Our oceans are important sources of food, minerals and energy – all necessary to our continued existence. Set to be one of the world’s most advanced facilities for ocean research and education, the Ocean Space Centre (OSC) aims to contribute to the development and restructuring of the maritime industry locally, nationally and globally.
To be located in the Tyholt neighborhood of Trondheim, Norway, the 49.000 square meter knowledge center’s world-class laboratories and research facilities will be a center of gravity within ocean space technology, bringing Norway at the forefront of this critical industry.
The center’s three buildings will contain both wet and dry laboratories with ocean pools, construction and machine laboratories, educational facilities and laboratories, offices and meeting spaces. The facilities create a unique framework for research and competence within ocean space and are adapted to various functions and activities, while also being tied together by an overarching architectural expression and rhythm.
Visitors to the Ocean Space Centre will first encounter the research and educational building. More than being an inspirational learning platform for students and researchers, the building also invites other visitors to dive into the ocean space. The second building houses the Flexlab: an existing ocean pool transformed to an unparalleled combination of various pools for education and small-scale testing. Two large pools are placed in the third building. Here, one can also find the construction and machine laboratories, workshops and storage. Reaching 280 meter in length, the building contains significant volumes both above and under ground to allow for pools up to 25-meter depth.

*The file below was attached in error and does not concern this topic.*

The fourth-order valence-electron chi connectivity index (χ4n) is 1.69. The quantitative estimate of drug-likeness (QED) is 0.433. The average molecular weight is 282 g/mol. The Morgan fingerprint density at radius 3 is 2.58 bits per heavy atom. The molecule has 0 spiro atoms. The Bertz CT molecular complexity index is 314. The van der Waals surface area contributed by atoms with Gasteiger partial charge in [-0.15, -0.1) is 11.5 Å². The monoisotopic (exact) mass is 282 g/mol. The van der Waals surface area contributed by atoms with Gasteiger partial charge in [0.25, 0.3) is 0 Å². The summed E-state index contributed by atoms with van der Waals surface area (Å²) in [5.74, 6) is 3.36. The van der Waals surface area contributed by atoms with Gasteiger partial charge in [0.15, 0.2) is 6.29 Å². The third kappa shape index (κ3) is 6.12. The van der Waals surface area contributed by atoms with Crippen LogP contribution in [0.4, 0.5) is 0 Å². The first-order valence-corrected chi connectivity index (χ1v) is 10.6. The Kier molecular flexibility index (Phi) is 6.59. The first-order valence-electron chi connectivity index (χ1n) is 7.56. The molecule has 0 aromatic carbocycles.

The buildings’ facades conceptually transfer nature’s own rhythm through waves of energy visible through an accurate, repetitive pattern along the buildings. The power of the waves vary, being both enhanced and subdued in line with the surrounding landscape, through different rotations of each panel. The façade is precise in its design and its repetitiveness allows for a modular build, while also creating a holistic dynamic expression both up close and at a distance.
The landscape surrounding the Ocean Space Centre will have a brings the project together as one, tying it to its surroundings. The design reflects movements in water, further reflecting the indoor activities. A park will be created between two of the buildings, creating a recreational space for neighbors and visitors, while also establishing a connection between buildings for users. Several green pockets will be created throughout the site for the public.
Reflecting the center’s ambition to become a hub for research and innovation activities related to ocean space, the new Ocean Space Centre has ambitious environmental goals for its new knowledge center, aiming for BREEAM Excellent certification.
The Ocean Space Centre’s regulation plan was approved by Trondheim’s City Council on September 2, 2021 and is scheduled to start construction summer 2022.